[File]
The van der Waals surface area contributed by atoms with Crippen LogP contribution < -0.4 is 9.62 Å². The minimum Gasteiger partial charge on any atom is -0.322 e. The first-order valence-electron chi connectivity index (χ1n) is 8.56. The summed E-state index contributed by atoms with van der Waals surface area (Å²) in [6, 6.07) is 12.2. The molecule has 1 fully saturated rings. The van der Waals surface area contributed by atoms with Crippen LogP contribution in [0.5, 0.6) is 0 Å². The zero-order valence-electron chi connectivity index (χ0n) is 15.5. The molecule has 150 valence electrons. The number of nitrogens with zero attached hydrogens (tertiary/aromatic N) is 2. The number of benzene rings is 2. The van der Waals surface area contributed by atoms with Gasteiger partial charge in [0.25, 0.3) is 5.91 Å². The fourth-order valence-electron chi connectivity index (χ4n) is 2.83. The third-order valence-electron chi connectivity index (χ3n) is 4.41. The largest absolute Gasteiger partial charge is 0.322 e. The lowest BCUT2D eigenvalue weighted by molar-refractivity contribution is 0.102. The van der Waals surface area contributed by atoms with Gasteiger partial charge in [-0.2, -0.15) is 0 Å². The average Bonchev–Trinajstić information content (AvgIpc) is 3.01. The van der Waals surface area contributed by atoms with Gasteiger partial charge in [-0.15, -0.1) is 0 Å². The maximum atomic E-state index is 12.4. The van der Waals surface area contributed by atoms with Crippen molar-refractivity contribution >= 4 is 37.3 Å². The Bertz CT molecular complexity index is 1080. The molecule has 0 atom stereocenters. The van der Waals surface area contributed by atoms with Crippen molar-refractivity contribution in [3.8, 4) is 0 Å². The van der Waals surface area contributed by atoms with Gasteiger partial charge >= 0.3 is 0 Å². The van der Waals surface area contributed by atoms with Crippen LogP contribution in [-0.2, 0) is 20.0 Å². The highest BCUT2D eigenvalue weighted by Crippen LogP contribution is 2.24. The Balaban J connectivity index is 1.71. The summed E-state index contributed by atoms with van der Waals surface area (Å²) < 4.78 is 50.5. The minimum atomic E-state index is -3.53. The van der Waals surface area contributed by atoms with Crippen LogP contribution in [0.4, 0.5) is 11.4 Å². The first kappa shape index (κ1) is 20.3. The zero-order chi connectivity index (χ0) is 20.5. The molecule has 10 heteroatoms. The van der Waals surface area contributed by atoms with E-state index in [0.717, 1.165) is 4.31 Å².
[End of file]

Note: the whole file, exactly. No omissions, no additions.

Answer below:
The van der Waals surface area contributed by atoms with Crippen LogP contribution < -0.4 is 9.62 Å². The minimum Gasteiger partial charge on any atom is -0.322 e. The first-order valence-electron chi connectivity index (χ1n) is 8.56. The summed E-state index contributed by atoms with van der Waals surface area (Å²) in [6, 6.07) is 12.2. The molecule has 1 fully saturated rings. The van der Waals surface area contributed by atoms with Crippen LogP contribution in [0.5, 0.6) is 0 Å². The zero-order valence-electron chi connectivity index (χ0n) is 15.5. The molecule has 150 valence electrons. The number of nitrogens with zero attached hydrogens (tertiary/aromatic N) is 2. The number of benzene rings is 2. The van der Waals surface area contributed by atoms with Gasteiger partial charge in [0.25, 0.3) is 5.91 Å². The fourth-order valence-electron chi connectivity index (χ4n) is 2.83. The third-order valence-electron chi connectivity index (χ3n) is 4.41. The largest absolute Gasteiger partial charge is 0.322 e. The lowest BCUT2D eigenvalue weighted by molar-refractivity contribution is 0.102. The van der Waals surface area contributed by atoms with Gasteiger partial charge in [-0.2, -0.15) is 0 Å². The average Bonchev–Trinajstić information content (AvgIpc) is 3.01. The van der Waals surface area contributed by atoms with Gasteiger partial charge in [-0.15, -0.1) is 0 Å². The maximum atomic E-state index is 12.4. The van der Waals surface area contributed by atoms with Crippen molar-refractivity contribution >= 4 is 37.3 Å². The Bertz CT molecular complexity index is 1080. The molecule has 0 atom stereocenters. The van der Waals surface area contributed by atoms with Crippen molar-refractivity contribution in [3.8, 4) is 0 Å². The van der Waals surface area contributed by atoms with Gasteiger partial charge >= 0.3 is 0 Å². The van der Waals surface area contributed by atoms with Crippen LogP contribution in [-0.2, 0) is 20.0 Å². The highest BCUT2D eigenvalue weighted by Crippen LogP contribution is 2.24. The Balaban J connectivity index is 1.71. The summed E-state index contributed by atoms with van der Waals surface area (Å²) < 4.78 is 50.5. The minimum atomic E-state index is -3.53. The van der Waals surface area contributed by atoms with Crippen LogP contribution in [0.4, 0.5) is 11.4 Å². The first kappa shape index (κ1) is 20.3. The zero-order chi connectivity index (χ0) is 20.5. The molecule has 10 heteroatoms. The van der Waals surface area contributed by atoms with E-state index in [0.717, 1.165) is 4.31 Å².